- Produced 1972-? VEB Pentacon AG Dresden, Germany
- Film type 135 (35mm)
- Picture size 24 x 36mm
- Weight 1lb 10.4oz (748.4g) with Zebra Tessar
- Lens varied; here with M42 screw-mount ‘Zebra’ Jena Tessar 50mm 2.8-22
- Filter size 49mm threaded
- Shutter metal focal plane
- Shutter speeds B, 1-1/1000, sync at 1/125
- Viewfinder SLR (ground glass, microprism spot)
- Exposure meter TTL CdS
- ASA settings 12-1600
- Battery PX625
- Aperture preview button (activates meter)
- front-mounted shutter release button
- fast wind lever
Solid workhorse of a manual SLR manufactured by East German VEB Pentacon (Dresden). Prakticas in general are well-designed and built to last. This is the last of the LTL series, and while it lacks some of the refined feel of the MTL3 it predates, it’s a great user. Said to be an improvement of the previous LTL but I don’t know in what way.
As with the other later Prakticas, this camera’s best feature is the super-strong shutter. (By contrast, the worst feature of the Super TL) It’s a vertical focal plane metal blade shutter with a very unique and sturdy wind stroke. It’s hard to describe without doing it for yourself but let’s say it feels like a mechanism that knows exactly what it’s supposed to do and does it. With feeling.
Like my other Prakticas it has what I think is an innovative film loading system (“PL”): the wind spool has two spring-loaded bars on it that clamp down on the film as it turns, not unlike the guard bar on a rollercoaster. All you do is line up the sprockets, wind on, and close the back. No threading at all! Very nice. You do have to make sure to slip the leader over a little guide at the bottom of the film plane, you’ll see it.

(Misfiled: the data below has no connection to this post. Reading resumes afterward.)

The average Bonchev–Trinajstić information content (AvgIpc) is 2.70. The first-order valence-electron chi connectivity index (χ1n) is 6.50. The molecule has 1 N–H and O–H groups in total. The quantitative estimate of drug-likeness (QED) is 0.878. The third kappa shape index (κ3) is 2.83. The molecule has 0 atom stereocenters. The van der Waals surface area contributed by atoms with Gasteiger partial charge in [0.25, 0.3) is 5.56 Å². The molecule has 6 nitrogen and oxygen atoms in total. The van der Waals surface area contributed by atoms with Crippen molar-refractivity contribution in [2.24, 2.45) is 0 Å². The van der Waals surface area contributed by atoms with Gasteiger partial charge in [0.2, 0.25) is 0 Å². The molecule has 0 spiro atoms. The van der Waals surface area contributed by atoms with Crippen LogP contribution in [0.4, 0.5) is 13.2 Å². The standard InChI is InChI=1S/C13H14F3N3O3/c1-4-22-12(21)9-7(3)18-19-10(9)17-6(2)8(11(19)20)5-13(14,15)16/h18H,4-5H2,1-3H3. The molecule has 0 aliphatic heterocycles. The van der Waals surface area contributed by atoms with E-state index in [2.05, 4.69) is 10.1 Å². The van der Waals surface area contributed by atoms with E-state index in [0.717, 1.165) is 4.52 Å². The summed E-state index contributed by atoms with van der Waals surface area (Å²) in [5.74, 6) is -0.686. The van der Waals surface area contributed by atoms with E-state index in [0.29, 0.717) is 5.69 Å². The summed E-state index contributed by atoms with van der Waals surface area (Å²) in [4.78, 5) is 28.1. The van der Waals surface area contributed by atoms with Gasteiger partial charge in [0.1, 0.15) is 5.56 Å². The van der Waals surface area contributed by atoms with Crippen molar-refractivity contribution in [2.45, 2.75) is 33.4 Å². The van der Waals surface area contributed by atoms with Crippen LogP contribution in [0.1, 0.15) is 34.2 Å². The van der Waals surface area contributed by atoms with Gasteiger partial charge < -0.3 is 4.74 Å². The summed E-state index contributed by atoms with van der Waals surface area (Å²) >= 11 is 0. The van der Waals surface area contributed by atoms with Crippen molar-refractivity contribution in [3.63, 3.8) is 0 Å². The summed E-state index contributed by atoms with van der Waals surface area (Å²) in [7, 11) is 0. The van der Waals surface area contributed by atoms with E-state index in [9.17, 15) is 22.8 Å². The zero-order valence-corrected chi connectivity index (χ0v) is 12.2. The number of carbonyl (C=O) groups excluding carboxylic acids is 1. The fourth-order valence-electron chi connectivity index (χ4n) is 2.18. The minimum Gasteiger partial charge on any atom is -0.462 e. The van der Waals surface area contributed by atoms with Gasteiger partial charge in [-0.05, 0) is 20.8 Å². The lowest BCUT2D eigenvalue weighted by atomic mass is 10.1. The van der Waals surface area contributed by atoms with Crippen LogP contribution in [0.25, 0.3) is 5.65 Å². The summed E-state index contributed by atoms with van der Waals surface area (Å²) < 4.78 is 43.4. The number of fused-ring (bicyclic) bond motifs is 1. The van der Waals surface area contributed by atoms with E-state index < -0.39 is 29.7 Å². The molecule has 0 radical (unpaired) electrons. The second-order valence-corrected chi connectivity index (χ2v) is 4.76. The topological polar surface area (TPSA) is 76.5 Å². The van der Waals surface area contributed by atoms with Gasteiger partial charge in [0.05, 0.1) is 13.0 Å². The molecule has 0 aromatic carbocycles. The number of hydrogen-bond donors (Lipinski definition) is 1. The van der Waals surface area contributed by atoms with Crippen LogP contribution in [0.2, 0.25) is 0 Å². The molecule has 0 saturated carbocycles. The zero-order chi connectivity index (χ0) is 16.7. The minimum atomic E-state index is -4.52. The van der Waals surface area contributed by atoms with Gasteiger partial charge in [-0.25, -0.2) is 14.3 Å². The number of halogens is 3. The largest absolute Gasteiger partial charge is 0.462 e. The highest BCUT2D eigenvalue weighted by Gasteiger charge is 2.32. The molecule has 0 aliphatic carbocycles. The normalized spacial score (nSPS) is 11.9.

Cosmetic – the LTL3 logo is almost all worn off, maybe I’ll get some Testors model paint and correct that. Also the trim piece is missing from the top of the wind lever, I’ll get around to making a replacement one of these days. Oh, the self-timer appears to be jammed but who cares. Hey, it takes pictures, what can I say?
However, this Tessar lens (pictured) is a bit of a beater, I had to take it all apart to clean the elements and the shutter blades, and the front element has some strange spots in its coating, that wouldn’t come off with Windex, cold cream, or lighter fluid. It’s just the coating though, doesn’t seem to affect the pictures much… except the color pics seem to have a slightly warm cast as if I were using a warming filter. I take it back — I’d be lying if I said it was that easy to get the lens apart. I couldn’t get the trim ring off the front – it was tight and possibly glued – so I actually drilled two indentations in the ring so I could get it off with a spanner. Then I painted the holes with flat lacquer paint. brute force, baby! Sometimes ya gotta do what ya gotta do.
Tips & Tricks
The aperture preview button, which is so close to the shutter release you can rest your index finger on both buttons simultaneously, also activates the stop-down TTL meter. It’s the next best thing to full-aperture TTL metering.
Should probably mention if you couldn’t tell from the picture that the shutter release is on the front of the camera rather than the top. Very ergonomic. And here’s a good one – there is a reminder tab in the viewfinder that pops up to indicate that the shutter needs to be cocked!